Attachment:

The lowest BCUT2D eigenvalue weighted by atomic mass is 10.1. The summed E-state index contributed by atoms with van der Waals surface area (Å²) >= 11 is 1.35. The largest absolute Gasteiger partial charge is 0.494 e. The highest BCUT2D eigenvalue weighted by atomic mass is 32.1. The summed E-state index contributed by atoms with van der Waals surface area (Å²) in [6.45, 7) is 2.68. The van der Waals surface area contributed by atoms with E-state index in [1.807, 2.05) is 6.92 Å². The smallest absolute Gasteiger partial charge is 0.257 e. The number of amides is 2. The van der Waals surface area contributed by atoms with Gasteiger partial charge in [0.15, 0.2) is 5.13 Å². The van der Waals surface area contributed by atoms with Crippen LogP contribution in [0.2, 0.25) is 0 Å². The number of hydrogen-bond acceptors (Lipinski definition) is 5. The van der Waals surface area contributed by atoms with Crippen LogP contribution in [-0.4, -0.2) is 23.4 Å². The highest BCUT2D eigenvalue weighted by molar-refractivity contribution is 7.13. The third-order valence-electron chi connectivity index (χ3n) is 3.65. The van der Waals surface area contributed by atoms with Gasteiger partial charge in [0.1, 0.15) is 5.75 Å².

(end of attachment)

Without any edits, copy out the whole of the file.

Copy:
The lowest BCUT2D eigenvalue weighted by atomic mass is 10.1. The summed E-state index contributed by atoms with van der Waals surface area (Å²) >= 11 is 1.35. The largest absolute Gasteiger partial charge is 0.494 e. The highest BCUT2D eigenvalue weighted by atomic mass is 32.1. The summed E-state index contributed by atoms with van der Waals surface area (Å²) in [6.45, 7) is 2.68. The van der Waals surface area contributed by atoms with E-state index in [1.807, 2.05) is 6.92 Å². The smallest absolute Gasteiger partial charge is 0.257 e. The number of amides is 2. The van der Waals surface area contributed by atoms with Gasteiger partial charge in [0.15, 0.2) is 5.13 Å². The van der Waals surface area contributed by atoms with Crippen LogP contribution in [0.2, 0.25) is 0 Å². The number of hydrogen-bond acceptors (Lipinski definition) is 5. The van der Waals surface area contributed by atoms with Crippen LogP contribution in [-0.4, -0.2) is 23.4 Å². The highest BCUT2D eigenvalue weighted by molar-refractivity contribution is 7.13. The third-order valence-electron chi connectivity index (χ3n) is 3.65. The van der Waals surface area contributed by atoms with Gasteiger partial charge in [0.1, 0.15) is 5.75 Å².